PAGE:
To explore the appropriate option to use, individuals should speak with their line manager or the person responsible for HR in their area or their central HR Business Partnering Team. The colleague approached may need to discuss the matter and collect further information about the alleged inappropriate behaviour disclosed to provide appropriate guidance. This may involve speaking informally but confidentially with other individuals involved in or witnessing the incident. Any such activity will be undertaken promptly for the purposes of identifying the most appropriate option to resolve the alleged behaviour and will not constitute a formal investigation. This will only be undertaken with the permission of the individual disclosing the incident (see section 7.10 for information on disclosing allegations of inappropriate behaviour but not raising them as a complaint).

Individuals can also discuss the matter and any guidance received on options for resolution with a colleague in confidence, a Dignity at Work Contact and/or a trade union representative when considering how to proceed.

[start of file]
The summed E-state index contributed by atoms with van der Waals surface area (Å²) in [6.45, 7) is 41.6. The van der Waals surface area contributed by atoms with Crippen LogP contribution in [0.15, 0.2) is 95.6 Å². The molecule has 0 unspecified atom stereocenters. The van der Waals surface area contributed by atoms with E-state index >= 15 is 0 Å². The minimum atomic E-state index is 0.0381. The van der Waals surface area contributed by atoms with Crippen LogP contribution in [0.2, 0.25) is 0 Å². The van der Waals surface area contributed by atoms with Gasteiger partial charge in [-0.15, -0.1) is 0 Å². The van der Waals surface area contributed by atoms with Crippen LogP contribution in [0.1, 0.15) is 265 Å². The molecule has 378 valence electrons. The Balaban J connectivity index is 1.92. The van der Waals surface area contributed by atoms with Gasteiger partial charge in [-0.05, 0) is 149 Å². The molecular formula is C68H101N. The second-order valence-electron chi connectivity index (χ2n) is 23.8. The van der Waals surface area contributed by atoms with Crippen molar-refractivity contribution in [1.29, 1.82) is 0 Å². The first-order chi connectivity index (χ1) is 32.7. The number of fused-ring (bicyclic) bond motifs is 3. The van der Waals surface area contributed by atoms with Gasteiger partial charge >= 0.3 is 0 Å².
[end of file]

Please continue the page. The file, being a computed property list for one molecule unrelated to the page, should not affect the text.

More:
7.3.    Individuals are encouraged to keep a record of the nature and frequency of the alleged inappropriate behaviour. This is to support them in raising their concerns and help the other party understand better the issues raised during the course of these discussions and the impact they have had.

7.4.    If, through the course of raising an issue for resolution, it is identified that the nature of any complaint is instead a matter for a College, the University may refer the issue to the relevant College to be addressed under its policies and procedures.


7.5.    Informal resolution

7.5.1.    An individual wishing to resolve issues informally should use the informal procedure set out in the grievance policy relevant to their staff category as set out in section 13 (Associated policies and statements). There are normally both a direct resolution process and a supported informal resolution process set out in these policies.